February 21, 2010

Yes...Government Regulates That, Too

The next time you are considering going outside for a cigarette break, consider this: Uncle Sam does not want you to smoke. At least, that was the impression I felt when congress passed a bill last summer to put regulation of labels on cigarette packets, advertising methods, and most other production behavior of the tobacco industry under the strict control of the Food and Drug Administration. Accordingly, the FDA would have the power to regulate the market to whom tobacco companies advertise: “Under the new law, most flavored tobacco products — which tend to attract young smokers — would be banned, as would advertisements that use Joe Camel and other cartoon characters that might appeal to children. It also requires stronger warning labels and prohibits the use of the words "mild" and "light," which leave the impression that the products are safer.” (Etter, Mundy, 2009). The players in this act, those concerned about tobacco use, undoubtedly included the American Cancer Society: “’Every day, 3,500 children pick up their first cigarette and 1,000 become addicted smokers’” says John Seffrin, chief executive for the American Cancer Society (Tedford, 2009). Also involved was Senator Chris Dodd, a democrat from Connecticut, who spearheaded the bill. Before I go looking for my soapbox, allow me to say that I think smoking is dangerous and bad for one’s health. However, as a student of economics, I cannot simply stop my analysis at “it’s bad;” especially so, when the government collectively decides they are going to regulate something. Here are a few of my own observations on the matter.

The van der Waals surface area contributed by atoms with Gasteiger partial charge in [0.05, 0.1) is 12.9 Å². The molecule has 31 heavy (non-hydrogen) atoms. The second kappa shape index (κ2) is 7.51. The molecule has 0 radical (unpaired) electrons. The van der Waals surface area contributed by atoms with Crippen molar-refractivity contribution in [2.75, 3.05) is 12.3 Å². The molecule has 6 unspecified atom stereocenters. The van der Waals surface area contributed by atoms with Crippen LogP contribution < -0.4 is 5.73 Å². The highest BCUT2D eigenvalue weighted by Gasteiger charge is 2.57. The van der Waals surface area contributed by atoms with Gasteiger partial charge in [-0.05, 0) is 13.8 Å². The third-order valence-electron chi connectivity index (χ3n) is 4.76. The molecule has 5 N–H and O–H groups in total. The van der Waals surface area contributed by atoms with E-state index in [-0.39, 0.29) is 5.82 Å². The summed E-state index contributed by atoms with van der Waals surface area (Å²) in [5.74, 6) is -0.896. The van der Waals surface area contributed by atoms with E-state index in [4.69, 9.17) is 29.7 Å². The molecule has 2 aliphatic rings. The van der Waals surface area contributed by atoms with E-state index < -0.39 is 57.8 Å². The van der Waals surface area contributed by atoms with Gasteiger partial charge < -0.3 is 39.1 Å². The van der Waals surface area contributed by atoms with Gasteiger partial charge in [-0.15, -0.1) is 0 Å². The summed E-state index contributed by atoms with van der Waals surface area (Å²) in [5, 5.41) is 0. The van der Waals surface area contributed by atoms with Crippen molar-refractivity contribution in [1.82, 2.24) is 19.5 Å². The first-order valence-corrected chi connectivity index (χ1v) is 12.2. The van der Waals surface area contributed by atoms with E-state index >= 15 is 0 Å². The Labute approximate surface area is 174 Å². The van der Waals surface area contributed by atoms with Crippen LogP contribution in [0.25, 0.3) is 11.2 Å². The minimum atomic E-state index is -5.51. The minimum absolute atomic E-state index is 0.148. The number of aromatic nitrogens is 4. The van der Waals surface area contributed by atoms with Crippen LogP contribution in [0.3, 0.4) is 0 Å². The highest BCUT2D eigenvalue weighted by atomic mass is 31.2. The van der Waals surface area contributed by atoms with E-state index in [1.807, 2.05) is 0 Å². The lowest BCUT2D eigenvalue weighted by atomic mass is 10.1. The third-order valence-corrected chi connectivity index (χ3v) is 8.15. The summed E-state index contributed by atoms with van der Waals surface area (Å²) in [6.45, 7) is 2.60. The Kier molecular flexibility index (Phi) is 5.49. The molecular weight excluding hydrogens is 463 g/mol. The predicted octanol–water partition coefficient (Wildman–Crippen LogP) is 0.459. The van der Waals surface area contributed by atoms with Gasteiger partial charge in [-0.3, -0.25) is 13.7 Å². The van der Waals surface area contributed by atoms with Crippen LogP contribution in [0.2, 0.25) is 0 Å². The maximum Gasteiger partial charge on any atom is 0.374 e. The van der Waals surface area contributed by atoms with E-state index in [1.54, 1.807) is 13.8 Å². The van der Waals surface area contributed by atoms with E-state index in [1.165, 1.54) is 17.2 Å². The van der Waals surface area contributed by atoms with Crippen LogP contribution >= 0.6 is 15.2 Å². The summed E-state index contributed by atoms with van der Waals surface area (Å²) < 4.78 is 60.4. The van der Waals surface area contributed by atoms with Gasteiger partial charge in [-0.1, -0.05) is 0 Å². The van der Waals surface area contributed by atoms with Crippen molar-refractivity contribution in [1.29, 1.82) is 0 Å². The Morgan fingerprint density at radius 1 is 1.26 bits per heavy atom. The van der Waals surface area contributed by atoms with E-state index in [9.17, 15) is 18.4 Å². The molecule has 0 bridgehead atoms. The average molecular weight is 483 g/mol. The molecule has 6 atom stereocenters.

Without regulation, cigarette producers would naturally be incentivized to, at some point, provide alternatives to cigarettes. Cigarettes, despite their addictive nature, are NOT a perfectly inelastic product, and the producers of cigarettes are still subject to the order of consumers. Ludwig Von Mises, in his series of lectures titled Economic Policy: Thoughts for Today and Tomorrow, said it best: “The real bosses in the economic system are the consumers. And if the consumers stop patronizing a branch of business, these businessmen are either forced to abandon their eminent position in the economic system or to adjust their actions to the wishes and to the orders of the consumers.” (Mises, pg. 20) That is to say, if consumers are no longer satisfied by the products which cigarette companies bring to market (which is entirely probable and likely; I could easily ask anyone off the street if they want cancer, and be certain of their response), they will “punish” cigarette producers by not buying their products. Spurred by profit losses, producers would be forced to offer alternatives that would better satisfy the wants of consumers. Sure enough, cigarette producers have already tried to do this by releasing such products as Snus (smokeless nicotine chew), and nicotine pellets, which are claimed to be less harmful than cigarettes. This bill passed by congress has the potential to limit the ability of cigarette producers to bring these alternatives to market: “The regulations also require makers to pull from the market products that were introduced after February 2007, which could hurt some dissolvable tobacco pellets and strips.” (Etter, Mundy, 2009)